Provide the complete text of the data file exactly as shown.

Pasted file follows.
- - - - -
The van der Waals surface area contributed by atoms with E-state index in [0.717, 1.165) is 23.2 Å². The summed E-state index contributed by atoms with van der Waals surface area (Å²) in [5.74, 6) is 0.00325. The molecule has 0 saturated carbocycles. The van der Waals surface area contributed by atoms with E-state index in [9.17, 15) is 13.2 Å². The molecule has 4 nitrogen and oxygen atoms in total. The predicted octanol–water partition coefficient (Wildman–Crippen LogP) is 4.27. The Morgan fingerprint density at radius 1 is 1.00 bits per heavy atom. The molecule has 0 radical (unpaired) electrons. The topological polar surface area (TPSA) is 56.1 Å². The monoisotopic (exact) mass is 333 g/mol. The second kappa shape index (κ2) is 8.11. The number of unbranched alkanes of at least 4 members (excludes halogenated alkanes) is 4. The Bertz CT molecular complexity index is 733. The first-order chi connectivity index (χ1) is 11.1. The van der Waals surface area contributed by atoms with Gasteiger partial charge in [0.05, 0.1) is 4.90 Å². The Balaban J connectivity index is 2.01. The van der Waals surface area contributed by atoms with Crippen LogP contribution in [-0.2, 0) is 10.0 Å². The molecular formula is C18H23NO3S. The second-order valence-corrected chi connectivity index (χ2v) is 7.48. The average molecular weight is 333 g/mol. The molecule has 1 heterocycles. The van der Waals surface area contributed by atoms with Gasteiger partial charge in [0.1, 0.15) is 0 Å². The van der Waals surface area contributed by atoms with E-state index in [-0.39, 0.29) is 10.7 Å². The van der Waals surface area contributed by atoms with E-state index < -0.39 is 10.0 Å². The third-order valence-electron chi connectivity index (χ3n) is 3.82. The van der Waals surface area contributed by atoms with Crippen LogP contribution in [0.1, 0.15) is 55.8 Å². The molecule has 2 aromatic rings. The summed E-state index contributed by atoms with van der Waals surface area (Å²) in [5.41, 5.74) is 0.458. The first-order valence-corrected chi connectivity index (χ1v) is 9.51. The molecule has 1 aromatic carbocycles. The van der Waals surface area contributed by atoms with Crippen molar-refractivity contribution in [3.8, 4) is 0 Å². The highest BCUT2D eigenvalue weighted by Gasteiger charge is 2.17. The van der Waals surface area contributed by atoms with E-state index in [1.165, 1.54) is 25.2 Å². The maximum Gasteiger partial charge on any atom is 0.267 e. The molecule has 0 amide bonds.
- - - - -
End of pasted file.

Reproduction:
The van der Waals surface area contributed by atoms with E-state index in [0.717, 1.165) is 23.2 Å². The summed E-state index contributed by atoms with van der Waals surface area (Å²) in [5.74, 6) is 0.00325. The molecule has 0 saturated carbocycles. The van der Waals surface area contributed by atoms with E-state index in [9.17, 15) is 13.2 Å². The molecule has 4 nitrogen and oxygen atoms in total. The predicted octanol–water partition coefficient (Wildman–Crippen LogP) is 4.27. The Morgan fingerprint density at radius 1 is 1.00 bits per heavy atom. The molecule has 0 radical (unpaired) electrons. The topological polar surface area (TPSA) is 56.1 Å². The monoisotopic (exact) mass is 333 g/mol. The second kappa shape index (κ2) is 8.11. The number of unbranched alkanes of at least 4 members (excludes halogenated alkanes) is 4. The Bertz CT molecular complexity index is 733. The first-order chi connectivity index (χ1) is 11.1. The van der Waals surface area contributed by atoms with Gasteiger partial charge in [0.05, 0.1) is 4.90 Å². The Balaban J connectivity index is 2.01. The van der Waals surface area contributed by atoms with Crippen LogP contribution in [-0.2, 0) is 10.0 Å². The molecular formula is C18H23NO3S. The second-order valence-corrected chi connectivity index (χ2v) is 7.48. The average molecular weight is 333 g/mol. The molecule has 1 heterocycles. The van der Waals surface area contributed by atoms with Gasteiger partial charge in [0.1, 0.15) is 0 Å². The van der Waals surface area contributed by atoms with E-state index in [-0.39, 0.29) is 10.7 Å². The van der Waals surface area contributed by atoms with E-state index < -0.39 is 10.0 Å². The third-order valence-electron chi connectivity index (χ3n) is 3.82. The van der Waals surface area contributed by atoms with Crippen LogP contribution in [0.1, 0.15) is 55.8 Å². The molecule has 2 aromatic rings. The summed E-state index contributed by atoms with van der Waals surface area (Å²) in [5.41, 5.74) is 0.458. The first-order valence-corrected chi connectivity index (χ1v) is 9.51. The molecule has 1 aromatic carbocycles. The van der Waals surface area contributed by atoms with Crippen molar-refractivity contribution in [3.8, 4) is 0 Å². The highest BCUT2D eigenvalue weighted by Gasteiger charge is 2.17. The van der Waals surface area contributed by atoms with E-state index in [1.165, 1.54) is 25.2 Å². The maximum Gasteiger partial charge on any atom is 0.267 e. The molecule has 0 amide bonds.